Mom's fingernails are nasty claws and she won't let anyone clean or care for them. Any advice?

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Mom's in advanced stage dementia at this point, but is lucid enough to know if anyone is doing anything to her hands. She won't let anyone - and I mean ANYBODY - trim, file, or clean her fingernails. It's really disgusting and unsafe for the care workers at the dementia home. She fights pretty vigorously, scratches, claws, and is really aggressive about it. I believe she is breeding the next plague with the gross mess trapped under her nails.

I haven't run into this problem before on this site, so I thought I'd ask what has worked for others in this situation.

We have tried the rational approach, which everybody with any experience with dementia knows doesn't work. "Please", "I'll paint your nails if you let me...", "you're going to hurt yourself", etc.

I've tried distraction with music and talking to just try to wipe underneath with a bathing wipe. No good. None of us have any intention of getting slapped and scratched by her over this.

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We have had a MIRACLE!

Mom let the hospice nurse cut her nails today! Happy Happy Joy Joy!
All you guys thinking good thoughts for me on this must have helped.

Now that I think about it, if I hadn't cleaned out from under the nails the other day, clipping would not have been possible. Maybe mom couldn't feel how long her nails were anymore and didn't believe anybody about it. Things that make you go hmmm......
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Uh?

Oh the poor love. This disease is indeed a puzzle, but frankly I have more colourful words for it too.

If you're going to resort to force majeure, it's a two person (minimum) job. One to talk to her, the cutter sitting back and out of direct line of sight; you might need a third to restrain the operative arm gently, too. The more firmly you can prevent her wriggling, the less likely she is to get hurt or bruised. Try lasso-ing her wrist with a rolled towel and placing it on a firm surface. You might need a third person to hold her arm still, but gently. It's like with holding chickens (whole body grip, pinioning wings, should anyone happen to need this information) or giving a cat a tablet (mummify in bath towel) - you go in hard, no-nonsense, aiming for total immobilisation; and then there's no opportunity for resistance, no flapping and no accidents. And actually a happier subject at the end of it, because the opportunities for major traumatic melodrama have been eliminated.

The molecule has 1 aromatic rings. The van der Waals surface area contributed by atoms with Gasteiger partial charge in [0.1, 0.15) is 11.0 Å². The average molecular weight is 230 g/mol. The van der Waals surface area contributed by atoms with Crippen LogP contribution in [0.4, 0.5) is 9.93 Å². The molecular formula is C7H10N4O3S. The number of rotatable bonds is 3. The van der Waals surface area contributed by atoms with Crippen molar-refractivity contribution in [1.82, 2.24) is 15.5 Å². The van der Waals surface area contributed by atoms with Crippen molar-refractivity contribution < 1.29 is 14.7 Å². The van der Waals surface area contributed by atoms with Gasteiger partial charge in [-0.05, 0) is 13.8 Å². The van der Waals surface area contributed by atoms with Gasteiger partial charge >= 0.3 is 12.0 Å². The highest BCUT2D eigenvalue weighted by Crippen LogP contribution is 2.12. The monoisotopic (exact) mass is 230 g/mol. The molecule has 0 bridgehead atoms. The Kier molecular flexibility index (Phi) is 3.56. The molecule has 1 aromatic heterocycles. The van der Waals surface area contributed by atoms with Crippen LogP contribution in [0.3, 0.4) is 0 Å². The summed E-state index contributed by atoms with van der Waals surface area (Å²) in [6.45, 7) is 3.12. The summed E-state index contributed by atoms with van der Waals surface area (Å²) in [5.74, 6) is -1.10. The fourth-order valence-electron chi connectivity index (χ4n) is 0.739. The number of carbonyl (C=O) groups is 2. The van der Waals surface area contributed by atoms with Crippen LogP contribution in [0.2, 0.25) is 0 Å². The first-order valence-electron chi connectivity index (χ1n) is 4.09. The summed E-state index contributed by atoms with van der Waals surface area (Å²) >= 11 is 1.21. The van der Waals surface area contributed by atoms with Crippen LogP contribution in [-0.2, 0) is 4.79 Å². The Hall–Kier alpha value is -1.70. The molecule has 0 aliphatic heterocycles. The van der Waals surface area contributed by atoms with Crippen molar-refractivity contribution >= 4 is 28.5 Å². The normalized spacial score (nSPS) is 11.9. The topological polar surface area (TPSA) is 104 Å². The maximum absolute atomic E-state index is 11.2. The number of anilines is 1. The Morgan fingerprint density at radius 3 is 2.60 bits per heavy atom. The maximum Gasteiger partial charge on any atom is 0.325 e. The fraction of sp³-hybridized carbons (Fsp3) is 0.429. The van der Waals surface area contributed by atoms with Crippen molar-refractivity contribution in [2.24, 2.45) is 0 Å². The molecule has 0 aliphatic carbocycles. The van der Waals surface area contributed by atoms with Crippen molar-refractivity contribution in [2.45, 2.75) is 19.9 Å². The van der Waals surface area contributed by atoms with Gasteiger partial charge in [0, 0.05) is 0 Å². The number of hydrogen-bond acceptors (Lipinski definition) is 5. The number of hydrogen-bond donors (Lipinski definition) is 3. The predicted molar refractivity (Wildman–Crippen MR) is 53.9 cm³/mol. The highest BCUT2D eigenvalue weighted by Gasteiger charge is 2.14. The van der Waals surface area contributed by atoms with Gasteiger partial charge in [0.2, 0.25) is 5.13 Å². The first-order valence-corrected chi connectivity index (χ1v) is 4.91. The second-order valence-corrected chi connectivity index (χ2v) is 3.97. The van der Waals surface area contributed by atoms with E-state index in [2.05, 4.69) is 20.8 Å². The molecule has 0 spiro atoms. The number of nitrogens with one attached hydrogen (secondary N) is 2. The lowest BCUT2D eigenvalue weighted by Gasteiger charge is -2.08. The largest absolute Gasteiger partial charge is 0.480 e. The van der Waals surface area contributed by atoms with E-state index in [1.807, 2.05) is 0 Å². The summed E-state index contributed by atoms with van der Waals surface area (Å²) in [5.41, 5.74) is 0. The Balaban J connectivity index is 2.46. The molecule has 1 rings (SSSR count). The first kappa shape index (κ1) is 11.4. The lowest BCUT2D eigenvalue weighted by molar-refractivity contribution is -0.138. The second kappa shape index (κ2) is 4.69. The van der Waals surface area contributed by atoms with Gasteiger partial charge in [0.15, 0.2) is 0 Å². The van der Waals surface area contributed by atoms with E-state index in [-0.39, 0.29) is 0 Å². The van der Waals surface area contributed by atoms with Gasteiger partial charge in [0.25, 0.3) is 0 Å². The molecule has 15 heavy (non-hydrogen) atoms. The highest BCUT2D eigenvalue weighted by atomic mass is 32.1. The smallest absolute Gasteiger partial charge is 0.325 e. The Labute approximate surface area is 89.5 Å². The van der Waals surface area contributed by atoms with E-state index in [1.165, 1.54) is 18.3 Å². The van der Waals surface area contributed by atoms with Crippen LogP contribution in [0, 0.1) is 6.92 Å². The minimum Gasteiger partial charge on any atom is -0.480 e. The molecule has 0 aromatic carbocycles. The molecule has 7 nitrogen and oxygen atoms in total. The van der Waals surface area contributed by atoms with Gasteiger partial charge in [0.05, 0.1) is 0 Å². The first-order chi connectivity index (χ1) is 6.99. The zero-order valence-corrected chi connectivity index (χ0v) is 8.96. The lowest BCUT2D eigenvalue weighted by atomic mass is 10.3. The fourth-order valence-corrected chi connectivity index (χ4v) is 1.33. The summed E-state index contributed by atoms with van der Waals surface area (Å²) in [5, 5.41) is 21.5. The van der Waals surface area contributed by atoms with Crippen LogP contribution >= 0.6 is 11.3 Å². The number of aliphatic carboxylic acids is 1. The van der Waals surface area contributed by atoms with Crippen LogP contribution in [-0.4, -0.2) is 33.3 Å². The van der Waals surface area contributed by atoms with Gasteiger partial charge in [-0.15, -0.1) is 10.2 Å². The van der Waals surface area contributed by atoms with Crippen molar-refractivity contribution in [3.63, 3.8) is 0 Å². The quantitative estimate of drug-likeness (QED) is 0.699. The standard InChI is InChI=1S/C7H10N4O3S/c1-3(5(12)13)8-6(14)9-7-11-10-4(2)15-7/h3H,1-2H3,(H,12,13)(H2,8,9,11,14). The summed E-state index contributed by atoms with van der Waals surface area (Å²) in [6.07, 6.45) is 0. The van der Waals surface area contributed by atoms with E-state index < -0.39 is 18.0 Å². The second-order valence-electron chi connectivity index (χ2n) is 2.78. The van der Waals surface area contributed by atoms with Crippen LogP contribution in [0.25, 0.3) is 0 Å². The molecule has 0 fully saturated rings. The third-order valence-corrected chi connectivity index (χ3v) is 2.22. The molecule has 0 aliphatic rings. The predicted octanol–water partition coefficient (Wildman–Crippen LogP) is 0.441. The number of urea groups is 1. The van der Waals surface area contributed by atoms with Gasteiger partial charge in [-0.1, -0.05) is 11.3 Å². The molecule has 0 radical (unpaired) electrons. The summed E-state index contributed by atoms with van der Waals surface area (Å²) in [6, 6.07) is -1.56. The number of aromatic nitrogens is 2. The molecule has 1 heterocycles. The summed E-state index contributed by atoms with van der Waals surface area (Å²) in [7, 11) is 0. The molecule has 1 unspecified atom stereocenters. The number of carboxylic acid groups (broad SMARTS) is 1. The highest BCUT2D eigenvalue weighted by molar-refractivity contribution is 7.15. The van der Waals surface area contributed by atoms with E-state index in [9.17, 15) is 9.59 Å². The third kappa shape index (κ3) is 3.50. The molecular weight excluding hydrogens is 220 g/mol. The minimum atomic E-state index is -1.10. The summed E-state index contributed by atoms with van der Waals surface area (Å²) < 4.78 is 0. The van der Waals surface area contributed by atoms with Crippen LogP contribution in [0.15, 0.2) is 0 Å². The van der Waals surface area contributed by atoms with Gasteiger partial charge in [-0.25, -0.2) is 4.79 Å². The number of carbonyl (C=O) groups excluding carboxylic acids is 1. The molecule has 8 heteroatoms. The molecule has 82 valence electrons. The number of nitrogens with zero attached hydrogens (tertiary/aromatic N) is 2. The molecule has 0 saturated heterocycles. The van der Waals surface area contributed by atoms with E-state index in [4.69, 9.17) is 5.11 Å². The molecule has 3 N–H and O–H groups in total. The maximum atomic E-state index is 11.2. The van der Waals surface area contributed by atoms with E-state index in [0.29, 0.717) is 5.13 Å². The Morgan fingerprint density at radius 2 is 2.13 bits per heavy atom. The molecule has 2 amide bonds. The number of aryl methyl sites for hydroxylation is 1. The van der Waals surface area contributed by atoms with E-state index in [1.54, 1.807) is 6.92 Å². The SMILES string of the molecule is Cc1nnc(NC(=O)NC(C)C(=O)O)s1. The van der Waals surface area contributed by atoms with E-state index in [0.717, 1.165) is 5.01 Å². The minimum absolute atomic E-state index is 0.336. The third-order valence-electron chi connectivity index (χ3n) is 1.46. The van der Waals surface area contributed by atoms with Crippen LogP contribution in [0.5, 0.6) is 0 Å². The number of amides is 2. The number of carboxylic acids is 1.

Phewf. I think I'd try anything else first! The combination of unco-operative mother and sharp nail scissors doesn't bear thinking about. If it isn't working, stop; and consider cotton gloves as an interim measure.
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Sedation is something I'm going to talk to the hospice nurse about. Otherwise, we need to hold her steady and just get it done - mad or not. Just like we'd do with a baby who has ragged nails.

She's taken to pinching her right earlobe with her right hand nails really hard. Sometimes she will holler out "OW MY EAR!!" and I have to take her hand away. She has no idea she's doing it to herself. This disease is such a puzzle even for the experts.